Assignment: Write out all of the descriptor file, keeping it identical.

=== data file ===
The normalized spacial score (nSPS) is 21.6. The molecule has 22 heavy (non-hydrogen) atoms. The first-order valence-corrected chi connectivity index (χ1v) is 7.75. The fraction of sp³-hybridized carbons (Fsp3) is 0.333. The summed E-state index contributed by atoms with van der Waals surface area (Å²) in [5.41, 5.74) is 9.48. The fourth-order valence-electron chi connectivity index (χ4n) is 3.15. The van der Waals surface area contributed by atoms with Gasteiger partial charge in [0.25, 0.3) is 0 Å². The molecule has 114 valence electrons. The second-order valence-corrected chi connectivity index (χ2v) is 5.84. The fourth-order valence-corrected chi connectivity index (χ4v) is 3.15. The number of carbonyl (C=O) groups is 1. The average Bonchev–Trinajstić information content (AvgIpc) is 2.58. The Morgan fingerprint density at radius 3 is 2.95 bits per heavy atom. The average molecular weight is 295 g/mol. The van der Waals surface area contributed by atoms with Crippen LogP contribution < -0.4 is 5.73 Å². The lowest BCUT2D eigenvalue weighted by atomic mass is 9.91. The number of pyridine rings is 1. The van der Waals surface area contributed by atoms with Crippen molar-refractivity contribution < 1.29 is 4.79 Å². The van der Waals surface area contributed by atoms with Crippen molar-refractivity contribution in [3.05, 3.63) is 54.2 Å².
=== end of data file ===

The normalized spacial score (nSPS) is 21.6. The molecule has 22 heavy (non-hydrogen) atoms. The first-order valence-corrected chi connectivity index (χ1v) is 7.75. The fraction of sp³-hybridized carbons (Fsp3) is 0.333. The summed E-state index contributed by atoms with van der Waals surface area (Å²) in [5.41, 5.74) is 9.48. The fourth-order valence-electron chi connectivity index (χ4n) is 3.15. The van der Waals surface area contributed by atoms with Gasteiger partial charge in [0.25, 0.3) is 0 Å². The molecule has 114 valence electrons. The second-order valence-corrected chi connectivity index (χ2v) is 5.84. The fourth-order valence-corrected chi connectivity index (χ4v) is 3.15. The number of carbonyl (C=O) groups is 1. The average Bonchev–Trinajstić information content (AvgIpc) is 2.58. The Morgan fingerprint density at radius 3 is 2.95 bits per heavy atom. The average molecular weight is 295 g/mol. The van der Waals surface area contributed by atoms with Crippen LogP contribution < -0.4 is 5.73 Å². The lowest BCUT2D eigenvalue weighted by atomic mass is 9.91. The number of pyridine rings is 1. The van der Waals surface area contributed by atoms with Crippen molar-refractivity contribution < 1.29 is 4.79 Å². The van der Waals surface area contributed by atoms with Crippen molar-refractivity contribution in [3.05, 3.63) is 54.2 Å².